Author Brian Hassett has generously shared his review of Long Strange Trip, The Untold Story of the Grateful Dead with us. Originally published on brianhassett.com:
Let There Be SongsTo Fill The Screen
I remember when I first saw the long-in-the-works Beat Generation documentary “The Source” at its premiere in Manhattan with McClure, Amram and all these other luminaries and we all went to the afterparty at the Nuyorican Poets Cafe and everybody was freaking out that finally a serious long-form Beat documentary got made!
Well, that night just repeated itself 15 years later in Toronto — at the International Premiere of the definitive Grateful Dead doc “Long Strange Trip.”
The director Amir Bar-Lev (above) and his extended crew have been working on this for the last 14 years (!)
Martin Scorsese executive produced. Trixie Garcia and filmmaker Justin Kreutzmann were very involved, as were all the living band members. And it includes basically all the “lost” / home-movie footage that’s ever been found.
This was only the sixth theater where it was ever shown on a big screen — and will be again in a nationwide one-off on May 25th which I highly recommend any Deadhead make the point of seeing if it’s in your town.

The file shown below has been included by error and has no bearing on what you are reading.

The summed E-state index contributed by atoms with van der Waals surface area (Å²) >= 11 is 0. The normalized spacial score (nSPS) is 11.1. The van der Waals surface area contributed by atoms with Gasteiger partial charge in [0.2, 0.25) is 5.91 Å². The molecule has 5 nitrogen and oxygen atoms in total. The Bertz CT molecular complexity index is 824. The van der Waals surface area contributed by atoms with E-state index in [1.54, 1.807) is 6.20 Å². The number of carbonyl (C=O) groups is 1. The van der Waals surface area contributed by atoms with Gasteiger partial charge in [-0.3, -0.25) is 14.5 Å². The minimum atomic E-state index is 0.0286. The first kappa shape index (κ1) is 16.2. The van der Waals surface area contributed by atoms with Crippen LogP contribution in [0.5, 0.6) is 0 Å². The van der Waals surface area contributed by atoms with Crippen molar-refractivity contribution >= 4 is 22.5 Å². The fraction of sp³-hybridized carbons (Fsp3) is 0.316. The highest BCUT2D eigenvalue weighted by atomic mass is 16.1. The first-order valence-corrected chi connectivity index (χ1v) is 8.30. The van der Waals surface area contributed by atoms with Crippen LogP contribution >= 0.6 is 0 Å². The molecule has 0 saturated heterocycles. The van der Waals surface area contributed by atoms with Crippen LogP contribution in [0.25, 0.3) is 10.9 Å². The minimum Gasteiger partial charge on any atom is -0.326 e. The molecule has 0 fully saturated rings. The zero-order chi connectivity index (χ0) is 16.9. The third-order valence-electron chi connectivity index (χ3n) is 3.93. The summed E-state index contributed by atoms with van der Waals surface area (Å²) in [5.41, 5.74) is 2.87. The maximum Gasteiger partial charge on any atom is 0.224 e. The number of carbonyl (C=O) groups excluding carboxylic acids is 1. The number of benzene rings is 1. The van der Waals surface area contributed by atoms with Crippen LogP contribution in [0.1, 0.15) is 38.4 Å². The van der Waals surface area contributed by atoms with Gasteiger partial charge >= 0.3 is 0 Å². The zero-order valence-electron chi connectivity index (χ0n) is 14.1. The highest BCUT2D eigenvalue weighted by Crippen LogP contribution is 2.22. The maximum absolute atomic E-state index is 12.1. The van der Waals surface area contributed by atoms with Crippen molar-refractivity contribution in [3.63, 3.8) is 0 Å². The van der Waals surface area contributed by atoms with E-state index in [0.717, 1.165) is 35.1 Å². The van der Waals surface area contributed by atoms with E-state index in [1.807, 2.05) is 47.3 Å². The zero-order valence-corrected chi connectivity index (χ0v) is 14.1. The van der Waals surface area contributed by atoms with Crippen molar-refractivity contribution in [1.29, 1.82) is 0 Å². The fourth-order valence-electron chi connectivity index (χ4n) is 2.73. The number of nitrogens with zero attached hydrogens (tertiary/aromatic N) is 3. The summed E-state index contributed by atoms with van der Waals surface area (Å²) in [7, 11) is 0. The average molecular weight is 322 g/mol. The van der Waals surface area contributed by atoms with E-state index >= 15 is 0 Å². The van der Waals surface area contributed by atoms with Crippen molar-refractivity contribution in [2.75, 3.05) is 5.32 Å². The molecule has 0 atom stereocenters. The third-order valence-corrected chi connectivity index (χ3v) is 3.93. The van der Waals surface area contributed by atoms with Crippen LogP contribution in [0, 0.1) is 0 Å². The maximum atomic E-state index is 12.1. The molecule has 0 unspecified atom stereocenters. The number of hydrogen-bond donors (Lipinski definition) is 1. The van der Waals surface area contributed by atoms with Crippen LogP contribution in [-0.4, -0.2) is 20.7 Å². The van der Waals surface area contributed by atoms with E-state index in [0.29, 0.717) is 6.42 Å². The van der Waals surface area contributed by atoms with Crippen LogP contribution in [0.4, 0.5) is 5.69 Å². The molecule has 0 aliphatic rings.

It’ll be streaming on Amazon Prime starting June 2nd — the same happy day I’m headlining at The Beat Museum in San Francisco. Amazon Prime is a Netflix kinda thing, that they told me is $80 a year, and has all this original programming plus expedited shipping on everything you buy from Amazon. If you don’t see it in a theater on May 25th, or in screenings in NYC & LA that weekend, your only way to see it is with this online subscription. There’s no DVD release planned at this point.
And just to get back to the Beat thing — this epic opus opens and closes with Jack Kerouac (!)
Not to give anything away — but as the director joked, “don’t tell anyone, but the hero dies in the end” — the last quote in the movie, Garcia’s sign-off moment, he says something like, “Kerouac broke open the doors for me — and I hope the Grateful Dead have been able to do that for other people.”
This is what I’m on about.
Here’s these filmmakers spending 14 years making this tremendous love-filled soulful take on the Dead — recognizing and making prevalent Jerry’s deep connection to Jack Kerouac.
As I write in my book, the very last question he was ever asked on camera, in an interview for the Silicon Valley Historical Society, was about Neal Cassady. And he riffs rhapsodic — “I got to be good friends with him. He was one of those guys that truly was a very special person. In my life, psychedelics and Neal Cassady are almost equal in terms of influence on me.